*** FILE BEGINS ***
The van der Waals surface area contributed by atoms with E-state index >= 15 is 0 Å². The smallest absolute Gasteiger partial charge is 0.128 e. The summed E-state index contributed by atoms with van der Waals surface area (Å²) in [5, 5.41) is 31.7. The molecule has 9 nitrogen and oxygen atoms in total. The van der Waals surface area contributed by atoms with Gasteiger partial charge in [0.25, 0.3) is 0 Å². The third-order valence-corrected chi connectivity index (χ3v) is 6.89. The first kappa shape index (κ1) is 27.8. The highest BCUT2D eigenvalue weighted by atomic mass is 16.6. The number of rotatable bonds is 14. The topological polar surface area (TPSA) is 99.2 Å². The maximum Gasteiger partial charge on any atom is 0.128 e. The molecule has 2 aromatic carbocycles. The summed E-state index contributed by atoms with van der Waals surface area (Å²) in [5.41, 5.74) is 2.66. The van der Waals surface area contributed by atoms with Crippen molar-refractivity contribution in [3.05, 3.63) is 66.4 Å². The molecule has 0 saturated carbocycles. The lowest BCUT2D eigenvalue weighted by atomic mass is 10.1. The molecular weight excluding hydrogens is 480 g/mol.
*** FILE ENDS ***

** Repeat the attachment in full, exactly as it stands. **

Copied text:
The van der Waals surface area contributed by atoms with E-state index >= 15 is 0 Å². The smallest absolute Gasteiger partial charge is 0.128 e. The summed E-state index contributed by atoms with van der Waals surface area (Å²) in [5, 5.41) is 31.7. The molecule has 9 nitrogen and oxygen atoms in total. The van der Waals surface area contributed by atoms with Gasteiger partial charge in [0.25, 0.3) is 0 Å². The third-order valence-corrected chi connectivity index (χ3v) is 6.89. The first kappa shape index (κ1) is 27.8. The highest BCUT2D eigenvalue weighted by atomic mass is 16.6. The number of rotatable bonds is 14. The topological polar surface area (TPSA) is 99.2 Å². The maximum Gasteiger partial charge on any atom is 0.128 e. The molecule has 2 aromatic carbocycles. The summed E-state index contributed by atoms with van der Waals surface area (Å²) in [5.41, 5.74) is 2.66. The van der Waals surface area contributed by atoms with Crippen molar-refractivity contribution in [3.05, 3.63) is 66.4 Å². The molecule has 0 saturated carbocycles. The lowest BCUT2D eigenvalue weighted by atomic mass is 10.1. The molecular weight excluding hydrogens is 480 g/mol.